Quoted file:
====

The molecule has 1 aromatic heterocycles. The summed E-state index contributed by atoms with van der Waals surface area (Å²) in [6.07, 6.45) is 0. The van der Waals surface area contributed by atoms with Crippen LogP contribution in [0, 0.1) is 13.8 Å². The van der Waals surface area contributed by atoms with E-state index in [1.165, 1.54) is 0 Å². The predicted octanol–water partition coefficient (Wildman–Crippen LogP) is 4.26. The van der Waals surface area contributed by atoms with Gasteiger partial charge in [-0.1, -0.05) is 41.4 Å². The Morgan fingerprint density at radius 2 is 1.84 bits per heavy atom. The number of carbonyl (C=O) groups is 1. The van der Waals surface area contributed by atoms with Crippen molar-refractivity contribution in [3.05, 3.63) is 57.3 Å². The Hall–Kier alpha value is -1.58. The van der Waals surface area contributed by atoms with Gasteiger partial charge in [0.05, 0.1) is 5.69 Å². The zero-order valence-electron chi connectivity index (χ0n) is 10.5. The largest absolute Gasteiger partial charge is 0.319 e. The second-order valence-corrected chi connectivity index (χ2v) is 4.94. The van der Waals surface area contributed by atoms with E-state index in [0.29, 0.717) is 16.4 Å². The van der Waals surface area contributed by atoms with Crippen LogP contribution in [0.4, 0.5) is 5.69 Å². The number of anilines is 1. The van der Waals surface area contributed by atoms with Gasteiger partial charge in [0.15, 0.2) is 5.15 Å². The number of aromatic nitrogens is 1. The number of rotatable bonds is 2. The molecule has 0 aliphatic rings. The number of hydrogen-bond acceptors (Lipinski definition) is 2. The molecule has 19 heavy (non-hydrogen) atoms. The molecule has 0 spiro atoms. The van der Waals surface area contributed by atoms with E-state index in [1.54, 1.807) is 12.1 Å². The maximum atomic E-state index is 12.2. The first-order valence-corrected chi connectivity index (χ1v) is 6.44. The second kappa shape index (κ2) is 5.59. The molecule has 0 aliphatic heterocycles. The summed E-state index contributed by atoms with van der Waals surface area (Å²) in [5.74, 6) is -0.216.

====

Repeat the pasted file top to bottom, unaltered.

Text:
The molecule has 1 aromatic heterocycles. The summed E-state index contributed by atoms with van der Waals surface area (Å²) in [6.07, 6.45) is 0. The van der Waals surface area contributed by atoms with Crippen LogP contribution in [0, 0.1) is 13.8 Å². The van der Waals surface area contributed by atoms with E-state index in [1.165, 1.54) is 0 Å². The predicted octanol–water partition coefficient (Wildman–Crippen LogP) is 4.26. The van der Waals surface area contributed by atoms with Gasteiger partial charge in [-0.1, -0.05) is 41.4 Å². The Morgan fingerprint density at radius 2 is 1.84 bits per heavy atom. The number of carbonyl (C=O) groups is 1. The van der Waals surface area contributed by atoms with Crippen molar-refractivity contribution in [3.05, 3.63) is 57.3 Å². The Hall–Kier alpha value is -1.58. The van der Waals surface area contributed by atoms with Gasteiger partial charge in [0.05, 0.1) is 5.69 Å². The zero-order valence-electron chi connectivity index (χ0n) is 10.5. The largest absolute Gasteiger partial charge is 0.319 e. The second-order valence-corrected chi connectivity index (χ2v) is 4.94. The van der Waals surface area contributed by atoms with E-state index in [0.29, 0.717) is 16.4 Å². The van der Waals surface area contributed by atoms with Crippen LogP contribution in [0.4, 0.5) is 5.69 Å². The number of anilines is 1. The van der Waals surface area contributed by atoms with Gasteiger partial charge in [0.15, 0.2) is 5.15 Å². The number of aromatic nitrogens is 1. The number of rotatable bonds is 2. The molecule has 0 aliphatic rings. The number of hydrogen-bond acceptors (Lipinski definition) is 2. The molecule has 19 heavy (non-hydrogen) atoms. The molecule has 0 spiro atoms. The van der Waals surface area contributed by atoms with E-state index in [1.54, 1.807) is 12.1 Å². The maximum atomic E-state index is 12.2. The first-order valence-corrected chi connectivity index (χ1v) is 6.44. The second kappa shape index (κ2) is 5.59. The molecule has 0 aliphatic heterocycles. The summed E-state index contributed by atoms with van der Waals surface area (Å²) in [5.74, 6) is -0.216.